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A Better Partnership

June 2016

Jun 2016
13
June 13, 2016

Don't step over that line: MSC to consider when knock-and-talk amounts to unconstitutional search

In the consolidated cases, People v. Frederick (No. 153115) and People v. Van Doorne (No. 153117), the Michigan Supreme Court will consider when a “knock-and-talk” instigated by police officers amounts to a “search” within the meaning of the Fourth Amendment.  Here, based on information that the defendants had received marijuana butter, officers appeared at defendants’ homes at 4 and 5 AM.  After being invited inside and conducting a search of their homes, officers recovered the marijuana butter and charged the two men with various controlled substances offenses.  The Supreme Court has granted mini-oral argument on the application for leave to appeal to consider whether officers’ actions during this “knock-and-talk” exceeded the general public’s implied-license to approach a home, and therefore was unconstitutional under the Fourth Amendment.   The Court also asked the parties to brief whether the officers’ conduct during this knock-and-talk indicates that they were not intending to speak with the occupant but, rather, that their purpose was to conduct a warrantless search.  The Court of Appeals previously concluded in this case that police do not violate the Fourth Amendment by approaching a home and seeking to speak with its occupant, even if the motive for that contact is to acquire information or evidence as a result of this conversation. 

Jun 2016
13
June 13, 2016

MSC to consider whether a timely filed motion to extend time to file an affidavit of merit, which is not granted until after the limitations period expires, tolls that limitations period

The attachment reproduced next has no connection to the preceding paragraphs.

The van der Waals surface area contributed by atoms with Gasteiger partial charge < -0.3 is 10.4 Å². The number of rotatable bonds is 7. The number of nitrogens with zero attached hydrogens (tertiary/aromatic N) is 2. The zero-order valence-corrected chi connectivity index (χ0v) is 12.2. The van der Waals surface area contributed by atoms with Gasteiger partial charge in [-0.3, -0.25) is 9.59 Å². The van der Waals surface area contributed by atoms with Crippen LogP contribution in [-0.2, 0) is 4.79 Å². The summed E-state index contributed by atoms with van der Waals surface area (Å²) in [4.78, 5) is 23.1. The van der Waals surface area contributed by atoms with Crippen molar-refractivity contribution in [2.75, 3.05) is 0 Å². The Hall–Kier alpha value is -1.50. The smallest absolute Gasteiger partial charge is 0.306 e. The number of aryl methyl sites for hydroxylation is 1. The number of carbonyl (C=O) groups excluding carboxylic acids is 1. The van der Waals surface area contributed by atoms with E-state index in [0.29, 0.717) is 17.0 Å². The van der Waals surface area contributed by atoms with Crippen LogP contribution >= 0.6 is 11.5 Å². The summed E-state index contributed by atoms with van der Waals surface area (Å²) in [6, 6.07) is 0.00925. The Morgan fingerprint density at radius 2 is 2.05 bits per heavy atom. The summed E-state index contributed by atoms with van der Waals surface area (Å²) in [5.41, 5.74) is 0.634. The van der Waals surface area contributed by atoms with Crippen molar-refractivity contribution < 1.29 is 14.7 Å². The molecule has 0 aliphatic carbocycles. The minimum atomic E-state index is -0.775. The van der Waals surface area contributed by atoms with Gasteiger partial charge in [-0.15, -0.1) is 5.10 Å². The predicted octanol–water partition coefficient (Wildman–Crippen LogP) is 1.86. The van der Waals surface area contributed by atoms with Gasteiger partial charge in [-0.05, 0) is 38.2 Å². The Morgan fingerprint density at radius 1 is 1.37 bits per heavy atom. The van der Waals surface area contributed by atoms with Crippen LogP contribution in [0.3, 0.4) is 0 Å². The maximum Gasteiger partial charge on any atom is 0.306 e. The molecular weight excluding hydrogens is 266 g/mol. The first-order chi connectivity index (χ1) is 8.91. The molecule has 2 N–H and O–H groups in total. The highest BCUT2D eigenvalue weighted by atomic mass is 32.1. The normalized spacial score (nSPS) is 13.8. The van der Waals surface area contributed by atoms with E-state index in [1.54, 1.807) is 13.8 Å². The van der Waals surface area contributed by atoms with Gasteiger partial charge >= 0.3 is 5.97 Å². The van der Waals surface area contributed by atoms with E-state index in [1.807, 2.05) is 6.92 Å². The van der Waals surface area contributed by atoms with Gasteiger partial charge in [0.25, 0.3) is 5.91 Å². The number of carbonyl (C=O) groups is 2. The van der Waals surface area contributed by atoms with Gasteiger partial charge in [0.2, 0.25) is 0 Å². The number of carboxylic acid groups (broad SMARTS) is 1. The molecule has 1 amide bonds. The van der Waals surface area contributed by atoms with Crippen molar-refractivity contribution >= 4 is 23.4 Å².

The Michigan Supreme Court granted mini-oral argument on the application for leave to appeal in Castro v. Goulet, No. 152383 to consider whether the filing of a motion for an extension of time to file an affidavit of merit, which is subsequently granted, is sufficient to toll the statute of limitations.
 
The Court of Appeal held that the plaintiffs’ actions in filing the motion to extend the time to file the affidavit of merit for a medical malpractice claim were proper. The court determined that it was outside of the plaintiffs’ control that the trial court failed to grant the motion within the statute of limitations and therefore, the granting of summary disposition in favor of defendants for untimeliness was in clear error.
 
To read our previous blog post about the Court of Appeals’ opinion, click here.

Jun 2016
12
June 12, 2016

COA holds that no additional cause of action is needed to impose after-the-fact individual liability on a shareholder of a judgement-debtor corporation

In Gallagher v Persha, No. 325471 the Michigan Court of Appeals held that a claim to pierce the corporate veil of a single-shareholder corporation could proceed despite there being no underlying cause of action.  Even though piercing the corporate veil is a remedy and not a cause of action, because Plaintiffs already had obtained a judgment against the defendant corporation, the Court of Appeals held that an additional cause of action was not needed to impose liability against a shareholder if the necessary facts for piercing the corporate veil were present.  Accordingly, the Court of Appeals remanded the case for further proceedings to determine whether those facts were present.